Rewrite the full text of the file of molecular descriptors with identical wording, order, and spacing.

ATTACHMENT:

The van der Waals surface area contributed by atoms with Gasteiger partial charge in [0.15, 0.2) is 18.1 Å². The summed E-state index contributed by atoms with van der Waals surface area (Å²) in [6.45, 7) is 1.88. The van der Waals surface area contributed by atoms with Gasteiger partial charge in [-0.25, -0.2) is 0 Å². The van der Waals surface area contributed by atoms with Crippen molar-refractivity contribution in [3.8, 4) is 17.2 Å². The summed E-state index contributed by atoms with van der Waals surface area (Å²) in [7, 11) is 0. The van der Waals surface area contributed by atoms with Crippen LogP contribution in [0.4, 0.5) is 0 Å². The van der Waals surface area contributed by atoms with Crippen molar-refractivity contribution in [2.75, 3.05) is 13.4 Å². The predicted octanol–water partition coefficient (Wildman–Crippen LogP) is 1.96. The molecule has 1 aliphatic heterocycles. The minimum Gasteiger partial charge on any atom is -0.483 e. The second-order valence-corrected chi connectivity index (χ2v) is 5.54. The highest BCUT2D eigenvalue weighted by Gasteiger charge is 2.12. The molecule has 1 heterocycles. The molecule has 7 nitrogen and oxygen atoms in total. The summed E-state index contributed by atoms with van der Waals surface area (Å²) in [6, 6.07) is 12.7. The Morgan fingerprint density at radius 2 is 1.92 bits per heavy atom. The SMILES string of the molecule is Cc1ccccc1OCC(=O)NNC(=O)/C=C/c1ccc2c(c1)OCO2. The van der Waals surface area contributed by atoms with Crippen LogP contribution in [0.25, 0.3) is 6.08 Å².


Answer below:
The van der Waals surface area contributed by atoms with Gasteiger partial charge in [0.15, 0.2) is 18.1 Å². The summed E-state index contributed by atoms with van der Waals surface area (Å²) in [6.45, 7) is 1.88. The van der Waals surface area contributed by atoms with Gasteiger partial charge in [-0.25, -0.2) is 0 Å². The van der Waals surface area contributed by atoms with Crippen molar-refractivity contribution in [3.8, 4) is 17.2 Å². The summed E-state index contributed by atoms with van der Waals surface area (Å²) in [7, 11) is 0. The van der Waals surface area contributed by atoms with Crippen LogP contribution in [0.4, 0.5) is 0 Å². The van der Waals surface area contributed by atoms with Crippen molar-refractivity contribution in [2.75, 3.05) is 13.4 Å². The predicted octanol–water partition coefficient (Wildman–Crippen LogP) is 1.96. The molecule has 1 aliphatic heterocycles. The minimum Gasteiger partial charge on any atom is -0.483 e. The second-order valence-corrected chi connectivity index (χ2v) is 5.54. The highest BCUT2D eigenvalue weighted by Gasteiger charge is 2.12. The molecule has 1 heterocycles. The molecule has 7 nitrogen and oxygen atoms in total. The summed E-state index contributed by atoms with van der Waals surface area (Å²) in [6, 6.07) is 12.7. The Morgan fingerprint density at radius 2 is 1.92 bits per heavy atom. The SMILES string of the molecule is Cc1ccccc1OCC(=O)NNC(=O)/C=C/c1ccc2c(c1)OCO2. The van der Waals surface area contributed by atoms with Crippen LogP contribution in [0.25, 0.3) is 6.08 Å².